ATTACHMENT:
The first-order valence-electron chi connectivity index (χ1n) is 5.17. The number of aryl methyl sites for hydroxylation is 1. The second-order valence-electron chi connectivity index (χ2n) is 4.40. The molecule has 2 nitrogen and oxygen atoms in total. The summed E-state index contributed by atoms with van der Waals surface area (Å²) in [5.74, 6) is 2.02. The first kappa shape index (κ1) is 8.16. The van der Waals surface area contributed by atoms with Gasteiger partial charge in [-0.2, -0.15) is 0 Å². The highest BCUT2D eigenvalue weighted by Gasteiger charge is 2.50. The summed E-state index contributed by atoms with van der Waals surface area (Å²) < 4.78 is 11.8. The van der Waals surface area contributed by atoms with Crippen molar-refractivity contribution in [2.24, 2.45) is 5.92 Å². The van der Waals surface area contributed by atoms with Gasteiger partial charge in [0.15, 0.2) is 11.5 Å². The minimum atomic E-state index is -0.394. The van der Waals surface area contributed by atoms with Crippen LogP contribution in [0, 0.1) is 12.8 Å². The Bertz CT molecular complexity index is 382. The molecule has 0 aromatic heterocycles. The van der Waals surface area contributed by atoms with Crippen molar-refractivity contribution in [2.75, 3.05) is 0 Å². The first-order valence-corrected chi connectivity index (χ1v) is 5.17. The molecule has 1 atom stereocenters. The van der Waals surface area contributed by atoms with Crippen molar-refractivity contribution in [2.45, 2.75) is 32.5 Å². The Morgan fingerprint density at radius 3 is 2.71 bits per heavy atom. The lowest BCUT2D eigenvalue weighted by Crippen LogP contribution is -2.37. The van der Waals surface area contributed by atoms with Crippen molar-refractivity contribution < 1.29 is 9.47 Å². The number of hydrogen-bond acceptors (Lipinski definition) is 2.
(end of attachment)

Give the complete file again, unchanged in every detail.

The first-order valence-electron chi connectivity index (χ1n) is 5.17. The number of aryl methyl sites for hydroxylation is 1. The second-order valence-electron chi connectivity index (χ2n) is 4.40. The molecule has 2 nitrogen and oxygen atoms in total. The summed E-state index contributed by atoms with van der Waals surface area (Å²) in [5.74, 6) is 2.02. The first kappa shape index (κ1) is 8.16. The van der Waals surface area contributed by atoms with Gasteiger partial charge in [-0.2, -0.15) is 0 Å². The highest BCUT2D eigenvalue weighted by Gasteiger charge is 2.50. The summed E-state index contributed by atoms with van der Waals surface area (Å²) < 4.78 is 11.8. The van der Waals surface area contributed by atoms with Crippen molar-refractivity contribution in [2.24, 2.45) is 5.92 Å². The van der Waals surface area contributed by atoms with Gasteiger partial charge in [0.15, 0.2) is 11.5 Å². The minimum atomic E-state index is -0.394. The van der Waals surface area contributed by atoms with Crippen LogP contribution in [0, 0.1) is 12.8 Å². The Bertz CT molecular complexity index is 382. The molecule has 0 aromatic heterocycles. The van der Waals surface area contributed by atoms with Crippen molar-refractivity contribution in [2.75, 3.05) is 0 Å². The first-order valence-corrected chi connectivity index (χ1v) is 5.17. The molecule has 1 atom stereocenters. The van der Waals surface area contributed by atoms with Crippen molar-refractivity contribution in [2.45, 2.75) is 32.5 Å². The Morgan fingerprint density at radius 3 is 2.71 bits per heavy atom. The lowest BCUT2D eigenvalue weighted by Crippen LogP contribution is -2.37. The van der Waals surface area contributed by atoms with Crippen molar-refractivity contribution < 1.29 is 9.47 Å². The number of hydrogen-bond acceptors (Lipinski definition) is 2.